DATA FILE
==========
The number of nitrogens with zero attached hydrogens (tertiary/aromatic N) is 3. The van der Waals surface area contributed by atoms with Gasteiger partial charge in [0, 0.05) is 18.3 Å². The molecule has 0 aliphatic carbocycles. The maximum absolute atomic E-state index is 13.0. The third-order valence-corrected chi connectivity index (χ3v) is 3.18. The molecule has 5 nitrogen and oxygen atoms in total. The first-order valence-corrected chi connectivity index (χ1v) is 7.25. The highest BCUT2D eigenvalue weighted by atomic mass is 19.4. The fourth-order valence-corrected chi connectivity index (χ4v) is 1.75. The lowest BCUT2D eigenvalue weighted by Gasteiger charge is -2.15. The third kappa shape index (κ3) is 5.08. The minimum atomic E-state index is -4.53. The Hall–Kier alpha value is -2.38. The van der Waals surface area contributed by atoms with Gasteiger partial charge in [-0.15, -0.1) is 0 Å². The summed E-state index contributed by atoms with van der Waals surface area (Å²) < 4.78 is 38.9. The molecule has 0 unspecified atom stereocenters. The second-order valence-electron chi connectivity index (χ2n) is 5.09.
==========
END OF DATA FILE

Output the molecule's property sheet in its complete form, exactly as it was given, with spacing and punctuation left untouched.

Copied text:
The number of nitrogens with zero attached hydrogens (tertiary/aromatic N) is 3. The van der Waals surface area contributed by atoms with Gasteiger partial charge in [0, 0.05) is 18.3 Å². The molecule has 0 aliphatic carbocycles. The maximum absolute atomic E-state index is 13.0. The third-order valence-corrected chi connectivity index (χ3v) is 3.18. The molecule has 5 nitrogen and oxygen atoms in total. The first-order valence-corrected chi connectivity index (χ1v) is 7.25. The highest BCUT2D eigenvalue weighted by atomic mass is 19.4. The fourth-order valence-corrected chi connectivity index (χ4v) is 1.75. The lowest BCUT2D eigenvalue weighted by Gasteiger charge is -2.15. The third kappa shape index (κ3) is 5.08. The minimum atomic E-state index is -4.53. The Hall–Kier alpha value is -2.38. The van der Waals surface area contributed by atoms with Gasteiger partial charge in [-0.15, -0.1) is 0 Å². The summed E-state index contributed by atoms with van der Waals surface area (Å²) < 4.78 is 38.9. The molecule has 0 unspecified atom stereocenters. The second-order valence-electron chi connectivity index (χ2n) is 5.09.